Why this Halifax mom pulled her transgender son out of public school
Cyndi Sweeney says there's a lack of gender identity education in N.S. schools
Cyndi Sweeney doesn't blame the kid who hit her son.
She blames Nova Scotia's public school system, which she says doesn't properly educate children about gender identity.
Sweeney's son is transgender and started facing verbal bullying and harassment in Grade 6. Near the end of that year, Sweeney said he and another student got into an altercation that left her son with a bloody nose and concussion.
"I really feel like the school system is failing our children. They are not protecting them. We're testament to that," she told CBC's Mainstreet this week.
Sweeney said her son continued to face transphobic bullying for much of junior high and that's why she eventually decided to take him out of the public school system altogether.
This summer, during Pride Week, her family moved to a different part of Halifax so he could attend Grade 9 at a private school.
Sweeney doesn't want to use her son's name to protect his privacy.
He was assigned female at birth and began socially transitioning in Grade 5. For young transgender and non-binary kids, socially transitioning is about aligning their names, pronouns and appearance with their identity.
Sweeney said her son felt comfortable to open up about who he was in Grade 5 after his teacher read a book about a transgender child.
But things changed the following school year, she said.
"Then he started into Grade 6 and the school did nothing," Sweeney said. "There was no continuity whatsoever. There was not even communication … with the parents of kids in his class, which we had really asked for."
Other students began to say things like, "you're not a real boy or you're not a real girl and you're never going to be a real boy. You can't use that bathroom," she said.
Sweeney's son attended a school within the Halifax Regional Centre for Education, but she said she doesn't want to name the school in part to protect the identity of the student who bullied her son.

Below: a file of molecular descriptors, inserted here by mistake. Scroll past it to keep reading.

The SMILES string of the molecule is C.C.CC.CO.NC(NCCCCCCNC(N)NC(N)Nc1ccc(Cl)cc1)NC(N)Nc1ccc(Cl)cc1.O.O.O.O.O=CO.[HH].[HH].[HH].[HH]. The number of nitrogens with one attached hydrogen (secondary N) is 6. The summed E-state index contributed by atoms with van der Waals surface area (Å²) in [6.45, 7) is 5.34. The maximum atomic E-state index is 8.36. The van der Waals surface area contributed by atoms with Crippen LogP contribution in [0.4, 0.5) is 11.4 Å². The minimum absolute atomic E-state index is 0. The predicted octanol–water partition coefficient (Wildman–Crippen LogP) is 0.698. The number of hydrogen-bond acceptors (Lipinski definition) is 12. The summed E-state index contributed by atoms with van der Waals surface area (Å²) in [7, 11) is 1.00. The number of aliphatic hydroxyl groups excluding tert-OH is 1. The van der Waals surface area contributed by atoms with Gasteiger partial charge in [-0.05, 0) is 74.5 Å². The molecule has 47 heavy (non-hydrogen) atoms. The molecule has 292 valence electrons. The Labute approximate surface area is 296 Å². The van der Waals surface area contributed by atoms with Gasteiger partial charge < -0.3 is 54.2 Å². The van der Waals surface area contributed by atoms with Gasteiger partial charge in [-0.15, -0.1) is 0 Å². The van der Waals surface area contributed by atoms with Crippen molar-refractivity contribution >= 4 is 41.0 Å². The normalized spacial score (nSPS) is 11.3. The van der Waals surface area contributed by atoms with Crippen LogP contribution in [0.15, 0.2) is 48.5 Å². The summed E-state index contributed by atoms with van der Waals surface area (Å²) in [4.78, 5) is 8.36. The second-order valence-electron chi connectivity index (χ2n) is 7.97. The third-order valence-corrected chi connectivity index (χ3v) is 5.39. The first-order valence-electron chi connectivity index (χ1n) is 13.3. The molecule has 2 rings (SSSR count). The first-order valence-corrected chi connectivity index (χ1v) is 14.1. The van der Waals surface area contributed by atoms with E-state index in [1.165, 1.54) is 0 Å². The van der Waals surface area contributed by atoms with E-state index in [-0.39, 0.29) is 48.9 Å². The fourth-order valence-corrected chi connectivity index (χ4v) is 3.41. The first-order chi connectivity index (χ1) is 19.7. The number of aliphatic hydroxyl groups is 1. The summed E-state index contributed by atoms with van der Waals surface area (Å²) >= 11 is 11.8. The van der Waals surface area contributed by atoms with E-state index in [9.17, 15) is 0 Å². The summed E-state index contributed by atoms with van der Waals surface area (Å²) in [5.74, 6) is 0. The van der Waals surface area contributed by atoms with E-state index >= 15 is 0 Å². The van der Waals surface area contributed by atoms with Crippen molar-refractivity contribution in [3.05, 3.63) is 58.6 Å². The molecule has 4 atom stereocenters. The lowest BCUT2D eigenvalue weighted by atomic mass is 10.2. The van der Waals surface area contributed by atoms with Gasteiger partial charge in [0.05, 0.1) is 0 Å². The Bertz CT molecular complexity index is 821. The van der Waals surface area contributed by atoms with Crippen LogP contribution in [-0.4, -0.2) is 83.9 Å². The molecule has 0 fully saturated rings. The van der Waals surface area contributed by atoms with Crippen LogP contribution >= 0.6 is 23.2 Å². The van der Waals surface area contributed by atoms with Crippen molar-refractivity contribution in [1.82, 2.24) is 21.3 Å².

Through her consulting company, Simply Good Form, Sweeney holds diversity and inclusion workshops about gender identity for businesses and organizations.
She said Nova Scotia schools need to have a more comprehensive curriculum about transgender issues, one that's consistent across grades and begins as early as possible.
"We really need to break down the stigma and the school system is critically important," she said.
She works with teachers and said right now, while some are excited to explore these topics with students, others don't feel comfortable.
"They have certain components, certain boxes they have to tick and whether or not they want to talk about, you know, diving deep and reading a book, say, about transgender students, that is up to them," Sweeney said.
Education needed early on, says psychiatrist
Dr. Suzanne Zinck, a psychiatrist at the IWK Health Centre, said what Sweeney's family has experienced is sadly not unique.
"I also am struck by how dependent a lot of the education on gender is on what's provided to the teachers. The resources are there, but they are small and it's not something everyone is comfortable emphasizing when time is short," Zinck told CBC's Mainstreet.
"It's very, very important to have some education somewhere that gender is not equivalent to sex for all people."
She said as many as three per cent of people don't have the same gender that they're assigned at birth.
"I think there's really no inappropriate age," Zinck said. "There's a lot of emphasis in the debates online and in the media about how young is too young, and we're never really having that debate about someone identifying themselves as a cis-gender boy or a cis-gender girl."
Doug Hadley, a spokesperson for the Halifax Regional Centre for Education, said the province sets curriculum and directed questions to the Department of Education.
He also pointed to provincial guidelines, introduced in 2014, for schools to better support transgender and gender-nonconforming students.
Outcomes introduced in Grade 4
A spokesperson for Nova Scotia's Department of Education said all educators in the province "have access to curriculum resources that address the concept of gender and diverse expressions of gender."
"The skills and concepts related to kindness and fairness are introduced as soon as students enter school; outcomes related to gender identity are introduced in Grade 4 through Health Education," wrote Violet MacLeod.
She said since 2018, the province has worked with The Youth Project, a non-profit group that supports young people around issues of sexual orientation and gender identity.
Sweeney said things have gotten better for her son ever since he moved schools.
He's now thriving at his new school where education around gender identity begins in pre-primary, she said.
"He's definitely healing from what he went through over the past two years," she said. "As a parent, it's amazing. It's such a relief to see the change in him."
With files from CBC's Mainstreet